Factors influencing the development of early- or late-onset Parkinson's disease in a cohort of South African patients
ABSTRACT Background. Neurodegenerative disorders such as Parkinson's disease (PD) contribute significantly to global disease burden. PD can be categorised into early-onset PD (EOPD) with an age at onset (AAO) of ≤50 years and late-onset PD (LOPD) with an AAO of 50 years. Aims. To identify factors influencing EOPD and LOPD development in a group of patients in South Africa (SA). Methods. A total of 397 unrelated PD patients were recruited from the Movement Disorders Clinic at Tygerberg Hospital and via the Parkinson's Association of SA. Patient demographic and environmental data were recorded and associations with PD onset (EOPD v. LOPD) were analysed with a Pearson's Chi-squared test. The English- and Afrikaans-speaking (Afrikaner) white patients were analysed separately. Results. Logistic regression analysis showed that ethnicity (p<0.001) and family history (p=0.004) were independently associated with AAO of PD. Average AAO was younger in black, coloured and Afrikaner patients than English-speaking white patients. A positive family history of PD, seen in 31.1% of LOPD patients, was associated with a younger AAO in the study population. Conclusions. These associations may be attributed to specific genetic and/or environmental risk factors that increase PD susceptibility and influence the clinical course of the disorder. More studies on PD in the unique SA populations are required to provide novel insights into mechanisms underlying this debilitating condition.
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ABSTRACT: Young onset Parkinson's disease is more likely to be genetic than older onset Parkinson's disease, particularly with a positive family history, and there are also racial differences.(1 2) Both autosomal dominant and recessive causes of Parkinson's disease are described; analysis of family history data is instructive regarding genetic risk and likely inheritance patterns. Detailed family histories were obtained from young onset (<50 years old) Parkinson's disease patients by the Parkinson's Repository of Biosamples and Networked Datasets (PRoBaND) clinical consortium. In 240 cases enrolled, the mean age of onset of Parkinson's disease was 43.6 years (SD 5.8), mean disease duration was 10.2 years (SD 6.8) and 69.3% are male. Most (94.1%) were Caucasian; the largest ethnicity was white British (89.1%); 3.2% were of Asian, and 0.5% of African heritage. There was a family history of Parkinson's disease in one or more first degree relative in 12.5%, one or more second degree relative in 13.3%, and one or more family members had Parkinson's disease in 23.7% of the index cases (Figure). The positive first degree family history was parental in 10.8% of patients, in one or more siblings in 2.5% of cases, and one or more children in <0.5% of cases. 5.8% had a maternal grandparent, and 2.9% had a paternal grandparent with PD. Positive family histories in about a quarter of young onset PD patients is similar to previous studies.(3) Around one tenth of patients in this population may have autosomal dominant inheritance. Far fewer have a family history pattern suggesting autosomal recessive inheritance, but this may be underestimated from family tree assessment. Genetic testing is now underway in our cohort, both for known genes including GBA, LRRK2, PARKIN, PINK1, and SNCA, but also for the analysis of genetic variation (single nucleotide polymorphism) that may be of greater significance to the presence and severity of disease-related complications, such as cognitive impairment and therapy responses.Journal of neurology, neurosurgery, and psychiatry 11/2013; 84(11):e2. DOI:10.1136/jnnp-2013-306573.160 · 5.58 Impact Factor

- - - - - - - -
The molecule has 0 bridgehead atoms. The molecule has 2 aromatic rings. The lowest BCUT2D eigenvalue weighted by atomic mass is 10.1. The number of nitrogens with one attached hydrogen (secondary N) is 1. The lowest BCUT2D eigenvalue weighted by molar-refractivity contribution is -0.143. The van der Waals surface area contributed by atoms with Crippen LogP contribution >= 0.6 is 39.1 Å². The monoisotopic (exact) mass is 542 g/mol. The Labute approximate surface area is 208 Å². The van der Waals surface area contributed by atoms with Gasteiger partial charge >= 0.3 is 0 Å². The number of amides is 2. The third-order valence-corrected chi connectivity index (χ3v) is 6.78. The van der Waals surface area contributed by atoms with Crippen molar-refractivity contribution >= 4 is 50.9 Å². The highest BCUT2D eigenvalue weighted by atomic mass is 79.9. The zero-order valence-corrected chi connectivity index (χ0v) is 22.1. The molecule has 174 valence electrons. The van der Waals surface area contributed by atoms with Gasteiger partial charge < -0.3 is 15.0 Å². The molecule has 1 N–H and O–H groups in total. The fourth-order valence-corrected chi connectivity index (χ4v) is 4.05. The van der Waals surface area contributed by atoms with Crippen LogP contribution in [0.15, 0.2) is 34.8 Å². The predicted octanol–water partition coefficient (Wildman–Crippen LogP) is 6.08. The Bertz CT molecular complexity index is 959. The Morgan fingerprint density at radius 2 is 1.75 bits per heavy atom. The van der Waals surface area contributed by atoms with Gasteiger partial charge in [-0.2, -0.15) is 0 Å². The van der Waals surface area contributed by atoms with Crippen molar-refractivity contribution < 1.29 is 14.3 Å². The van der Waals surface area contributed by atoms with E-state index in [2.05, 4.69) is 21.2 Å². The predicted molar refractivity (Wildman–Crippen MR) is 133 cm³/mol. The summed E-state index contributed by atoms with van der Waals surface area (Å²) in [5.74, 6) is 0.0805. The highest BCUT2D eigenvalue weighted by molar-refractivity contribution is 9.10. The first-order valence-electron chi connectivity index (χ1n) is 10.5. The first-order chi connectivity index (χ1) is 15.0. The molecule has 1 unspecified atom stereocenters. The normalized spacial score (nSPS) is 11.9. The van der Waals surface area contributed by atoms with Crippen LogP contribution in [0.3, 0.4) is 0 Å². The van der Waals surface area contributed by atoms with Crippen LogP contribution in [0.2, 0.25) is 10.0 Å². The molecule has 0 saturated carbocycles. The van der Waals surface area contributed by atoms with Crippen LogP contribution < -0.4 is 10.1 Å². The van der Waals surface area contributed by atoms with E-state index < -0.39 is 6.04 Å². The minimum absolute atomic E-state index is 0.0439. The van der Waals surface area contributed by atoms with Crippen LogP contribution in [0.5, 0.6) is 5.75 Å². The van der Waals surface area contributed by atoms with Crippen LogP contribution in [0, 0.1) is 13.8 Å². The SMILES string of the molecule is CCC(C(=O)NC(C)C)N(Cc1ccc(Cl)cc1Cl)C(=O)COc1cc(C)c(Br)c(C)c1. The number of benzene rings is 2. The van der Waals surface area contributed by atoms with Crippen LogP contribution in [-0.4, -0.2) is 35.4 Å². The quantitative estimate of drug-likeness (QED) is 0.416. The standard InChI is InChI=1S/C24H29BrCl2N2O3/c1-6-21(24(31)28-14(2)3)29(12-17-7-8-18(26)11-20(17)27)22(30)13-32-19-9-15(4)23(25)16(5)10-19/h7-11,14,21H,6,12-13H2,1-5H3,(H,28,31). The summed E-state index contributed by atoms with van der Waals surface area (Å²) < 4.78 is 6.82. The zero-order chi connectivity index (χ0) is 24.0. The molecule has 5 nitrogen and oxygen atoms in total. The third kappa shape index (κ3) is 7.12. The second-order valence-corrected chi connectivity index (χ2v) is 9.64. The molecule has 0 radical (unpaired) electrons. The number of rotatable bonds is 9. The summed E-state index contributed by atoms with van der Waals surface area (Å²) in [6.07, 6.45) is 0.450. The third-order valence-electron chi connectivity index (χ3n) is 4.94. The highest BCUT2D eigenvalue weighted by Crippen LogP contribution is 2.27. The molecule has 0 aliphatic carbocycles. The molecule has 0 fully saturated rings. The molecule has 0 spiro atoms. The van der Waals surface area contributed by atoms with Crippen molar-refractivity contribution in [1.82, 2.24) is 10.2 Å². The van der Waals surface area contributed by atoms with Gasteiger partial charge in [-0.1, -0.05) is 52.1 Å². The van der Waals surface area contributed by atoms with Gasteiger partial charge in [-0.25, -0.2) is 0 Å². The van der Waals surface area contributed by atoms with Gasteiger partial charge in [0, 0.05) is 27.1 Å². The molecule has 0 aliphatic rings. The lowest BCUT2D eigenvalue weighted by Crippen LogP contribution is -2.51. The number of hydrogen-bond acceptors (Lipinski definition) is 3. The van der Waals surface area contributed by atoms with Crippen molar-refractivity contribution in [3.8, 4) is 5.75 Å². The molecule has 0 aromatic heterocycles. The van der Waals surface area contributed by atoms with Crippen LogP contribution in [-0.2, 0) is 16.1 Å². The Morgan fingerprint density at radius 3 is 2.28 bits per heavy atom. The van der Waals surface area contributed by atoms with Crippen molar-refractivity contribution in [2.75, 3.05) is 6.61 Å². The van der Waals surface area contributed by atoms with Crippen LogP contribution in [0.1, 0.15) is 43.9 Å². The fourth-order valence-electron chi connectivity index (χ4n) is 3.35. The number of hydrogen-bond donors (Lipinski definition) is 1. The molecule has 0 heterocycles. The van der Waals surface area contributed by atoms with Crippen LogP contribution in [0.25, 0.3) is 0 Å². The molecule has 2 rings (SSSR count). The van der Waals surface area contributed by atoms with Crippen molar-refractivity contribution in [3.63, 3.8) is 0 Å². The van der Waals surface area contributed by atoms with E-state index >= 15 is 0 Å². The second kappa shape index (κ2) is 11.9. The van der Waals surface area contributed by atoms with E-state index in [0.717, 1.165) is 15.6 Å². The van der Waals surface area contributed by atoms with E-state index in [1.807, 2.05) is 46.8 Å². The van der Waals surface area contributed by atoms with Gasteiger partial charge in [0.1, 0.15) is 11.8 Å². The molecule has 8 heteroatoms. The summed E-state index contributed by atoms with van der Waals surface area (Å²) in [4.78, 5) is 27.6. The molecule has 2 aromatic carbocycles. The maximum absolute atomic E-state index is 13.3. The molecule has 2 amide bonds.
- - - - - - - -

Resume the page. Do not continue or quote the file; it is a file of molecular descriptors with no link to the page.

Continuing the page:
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ABSTRACT: Background Sub-Saharan African (SSA) countries are experiencing rapid transitions with increased life expectancy. As a result the burden of age-related conditions such as neurodegenerative diseases might be increasing. We conducted a systematic review of published studies on common neurodegenerative diseases, and HIV-related neurocognitive impairment in SSA, in order to identify research gaps and inform prevention and control solutions. Methods We searched MEDLINE via PubMed, ‘Banque de Données de Santé Publique’ and the database of the ‘Institut d’Epidemiologie Neurologique et de Neurologie Tropicale’ from inception to February 2013 for published original studies from SSA on neurodegenerative diseases and HIV-related neurocognitive impairment. Screening and data extraction were conducted by two investigators. Bibliographies and citations of eligible studies were investigated. Results In all 144 publications reporting on dementia (n = 49 publications, mainly Alzheimer disease), Parkinsonism (PD, n = 20), HIV-related neurocognitive impairment (n = 47), Huntington disease (HD, n = 19), amyotrophic lateral sclerosis (ALS, n = 15), cerebellar degeneration (n = 4) and Lewy body dementia (n = 1). Of these studies, largely based on prevalent cases from retrospective data on urban populations, half originated from Nigeria and South Africa. The prevalence of dementia (Alzheimer disease) varied between <1% and 10.1% (0.7% and 5.6%) in population-based studies and from <1% to 47.8% in hospital-based studies. Incidence of dementia (Alzheimer disease) ranged from 8.7 to 21.8/1000/year (9.5 to 11.1), and major risk factors were advanced age and female sex. HIV-related neurocognitive impairment’s prevalence (all from hospital-based studies) ranged from <1% to 80%. Population-based prevalence of PD and ALS varied from 10 to 235/100,000, and from 5 to 15/100,000 respectively while that for Huntington disease was 3.5/100,000. Equivalent figures for hospital based studies were the following: PD (0.41 to 7.2%), ALS (0.2 to 8.0/1000), and HD (0.2/100,000 to 46.0/100,000). Conclusions The body of literature on neurodegenerative disorders in SSA is large with regard to dementia and HIV-related neurocognitive disorders but limited for other neurodegenerative disorders. Shortcomings include few population-based studies, heterogeneous diagnostic criteria and uneven representation of countries on the continent. There are important knowledge gaps that need urgent action, in order to prepare the sub-continent for the anticipated local surge in neurodegenerative diseases.BMC Public Health 06/2014; 14(1):653. DOI:10.1186/1471-2458-14-653 · 2.32 Impact Factor